I use Eclipse with the AVR plugin to develop ArduRoller because it's much more powerful than the Arduino IDE and it lets me work more closely with the hardware. However, I quickly found out that Eclipse doesn't yet support the C fixed-point standard that I wanted to use for the new version. After posting a feature request, one of the Eclipse developers got back to me and explained how to work around the issue, which is that the fixed point datatypes are completely unknown to Eclipse so they show up as unresolved symbols.
The trick is to define a special type of symbol that only appears in the Eclipse code indexer and then use a header shim to #define the datatypes only in the indexer.
First go to Your project > Properties > C/C++ General > Preprocessor include paths > Language and then add a new "User setting entry". I added a symbol "ECLIPSE_INDEXER" defined as 1.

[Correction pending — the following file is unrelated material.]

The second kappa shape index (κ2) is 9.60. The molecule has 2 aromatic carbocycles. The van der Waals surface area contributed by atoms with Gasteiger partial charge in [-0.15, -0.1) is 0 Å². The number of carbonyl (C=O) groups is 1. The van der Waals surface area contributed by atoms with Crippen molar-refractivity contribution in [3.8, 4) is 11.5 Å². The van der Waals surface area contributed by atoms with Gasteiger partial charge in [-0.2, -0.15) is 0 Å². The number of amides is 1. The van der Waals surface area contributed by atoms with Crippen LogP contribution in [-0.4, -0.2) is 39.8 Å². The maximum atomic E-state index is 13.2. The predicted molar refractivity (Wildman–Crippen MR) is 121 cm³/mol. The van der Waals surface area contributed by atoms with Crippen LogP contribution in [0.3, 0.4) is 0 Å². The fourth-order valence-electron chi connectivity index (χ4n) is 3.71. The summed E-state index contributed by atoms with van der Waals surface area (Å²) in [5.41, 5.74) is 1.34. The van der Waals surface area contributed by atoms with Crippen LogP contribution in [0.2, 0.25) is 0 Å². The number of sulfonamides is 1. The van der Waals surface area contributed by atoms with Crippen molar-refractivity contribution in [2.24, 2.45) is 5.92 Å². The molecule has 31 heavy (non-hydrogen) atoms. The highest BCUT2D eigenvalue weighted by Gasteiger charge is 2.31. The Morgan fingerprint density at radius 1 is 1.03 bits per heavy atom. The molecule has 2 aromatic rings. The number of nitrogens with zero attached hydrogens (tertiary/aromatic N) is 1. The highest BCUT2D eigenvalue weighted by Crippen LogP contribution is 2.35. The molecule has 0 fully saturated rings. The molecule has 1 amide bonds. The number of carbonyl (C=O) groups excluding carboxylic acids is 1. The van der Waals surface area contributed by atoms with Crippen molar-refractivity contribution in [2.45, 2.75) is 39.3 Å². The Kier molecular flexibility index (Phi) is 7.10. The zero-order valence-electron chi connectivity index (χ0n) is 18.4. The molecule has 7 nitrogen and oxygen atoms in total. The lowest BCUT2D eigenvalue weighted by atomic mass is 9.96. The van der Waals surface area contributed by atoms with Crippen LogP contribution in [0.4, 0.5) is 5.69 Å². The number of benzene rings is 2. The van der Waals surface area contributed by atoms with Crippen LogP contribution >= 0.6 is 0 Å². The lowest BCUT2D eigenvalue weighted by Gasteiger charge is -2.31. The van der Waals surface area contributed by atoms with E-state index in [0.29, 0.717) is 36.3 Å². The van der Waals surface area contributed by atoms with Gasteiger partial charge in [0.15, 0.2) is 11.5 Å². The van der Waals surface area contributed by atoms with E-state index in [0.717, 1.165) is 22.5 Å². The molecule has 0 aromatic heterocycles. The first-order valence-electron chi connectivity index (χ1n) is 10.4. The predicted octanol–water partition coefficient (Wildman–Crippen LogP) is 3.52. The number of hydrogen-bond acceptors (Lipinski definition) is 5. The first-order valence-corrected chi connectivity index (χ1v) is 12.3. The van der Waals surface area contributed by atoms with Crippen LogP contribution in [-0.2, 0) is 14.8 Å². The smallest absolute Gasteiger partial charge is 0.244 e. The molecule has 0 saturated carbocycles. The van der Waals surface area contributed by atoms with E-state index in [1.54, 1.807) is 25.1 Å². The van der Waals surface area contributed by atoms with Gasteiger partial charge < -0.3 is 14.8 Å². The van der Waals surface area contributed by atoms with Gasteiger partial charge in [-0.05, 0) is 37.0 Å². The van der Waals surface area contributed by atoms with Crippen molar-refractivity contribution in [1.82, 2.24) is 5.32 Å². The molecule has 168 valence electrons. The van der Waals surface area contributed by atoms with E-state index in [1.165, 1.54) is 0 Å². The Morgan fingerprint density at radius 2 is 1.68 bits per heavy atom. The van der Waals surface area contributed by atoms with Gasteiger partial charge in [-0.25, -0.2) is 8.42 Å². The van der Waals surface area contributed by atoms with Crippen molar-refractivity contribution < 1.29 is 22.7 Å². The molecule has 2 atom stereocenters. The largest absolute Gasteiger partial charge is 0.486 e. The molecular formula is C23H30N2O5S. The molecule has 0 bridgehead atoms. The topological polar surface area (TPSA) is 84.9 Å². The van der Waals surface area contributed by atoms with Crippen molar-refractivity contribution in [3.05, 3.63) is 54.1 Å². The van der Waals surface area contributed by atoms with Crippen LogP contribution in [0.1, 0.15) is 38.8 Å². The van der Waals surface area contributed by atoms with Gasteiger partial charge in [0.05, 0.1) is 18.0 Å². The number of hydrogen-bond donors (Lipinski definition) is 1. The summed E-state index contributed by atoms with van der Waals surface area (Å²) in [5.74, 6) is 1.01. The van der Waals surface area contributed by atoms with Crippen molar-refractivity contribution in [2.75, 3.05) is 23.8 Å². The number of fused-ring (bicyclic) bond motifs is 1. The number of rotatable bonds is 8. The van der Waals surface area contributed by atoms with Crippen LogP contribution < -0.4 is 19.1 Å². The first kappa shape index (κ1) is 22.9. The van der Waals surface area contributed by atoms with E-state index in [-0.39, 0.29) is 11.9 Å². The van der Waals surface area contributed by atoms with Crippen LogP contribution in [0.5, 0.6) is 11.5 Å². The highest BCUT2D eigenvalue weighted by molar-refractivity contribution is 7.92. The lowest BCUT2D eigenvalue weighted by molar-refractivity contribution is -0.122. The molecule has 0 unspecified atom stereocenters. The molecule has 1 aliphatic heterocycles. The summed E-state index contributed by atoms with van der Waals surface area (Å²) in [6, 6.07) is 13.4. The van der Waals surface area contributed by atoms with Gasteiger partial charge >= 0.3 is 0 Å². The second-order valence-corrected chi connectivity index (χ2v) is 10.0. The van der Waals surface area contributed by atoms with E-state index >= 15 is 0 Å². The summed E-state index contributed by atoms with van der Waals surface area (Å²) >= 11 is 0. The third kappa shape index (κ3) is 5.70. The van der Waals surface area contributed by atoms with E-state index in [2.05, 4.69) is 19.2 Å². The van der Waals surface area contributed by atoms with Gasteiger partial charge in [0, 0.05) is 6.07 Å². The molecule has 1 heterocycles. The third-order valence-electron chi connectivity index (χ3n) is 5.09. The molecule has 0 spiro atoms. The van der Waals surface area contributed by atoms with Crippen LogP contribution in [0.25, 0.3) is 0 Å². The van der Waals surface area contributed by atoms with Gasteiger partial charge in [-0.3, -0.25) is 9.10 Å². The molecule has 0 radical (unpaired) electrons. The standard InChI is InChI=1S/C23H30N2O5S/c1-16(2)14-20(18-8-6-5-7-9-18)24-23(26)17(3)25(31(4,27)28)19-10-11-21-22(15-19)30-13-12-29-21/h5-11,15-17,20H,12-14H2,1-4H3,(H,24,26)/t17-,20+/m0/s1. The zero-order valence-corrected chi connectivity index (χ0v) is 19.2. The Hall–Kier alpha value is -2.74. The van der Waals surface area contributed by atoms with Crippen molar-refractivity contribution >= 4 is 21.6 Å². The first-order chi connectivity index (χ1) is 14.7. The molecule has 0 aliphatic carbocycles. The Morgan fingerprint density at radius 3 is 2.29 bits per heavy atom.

Then, before #include
/*Now you can use "accum" "fract" and "sat" with impunity as I did in the new ArduRoller code (the stdfix.h header maps _Accum to accum etc.) and if you need a fixed-point literal such as "123.456lk" you can use ACCUM_LIT(123.456l) and the k will get appended for you in the real code.
* Created on: Feb 11, 2015
* Author: shaun
#define ACCUM_LIT(num) 0
#define FRACT_LIT(num) 0
#define _Accum float
#define _Fract float
#define ACCUM_LIT(num) num##k
#define FRACT_LIT(num) num##r
#endif /* ECLIPSEFIXP_H_ */
The fixed point datatypes helped speed up the code enough to run with a 1msec loop time, which as my target and they seem to work fairly well, with the rather annoying gotcha that there's no way to completely disable floating point. If you accidentally use a float literal somewhere, it's easy to pull in the whole floating point library by mistake.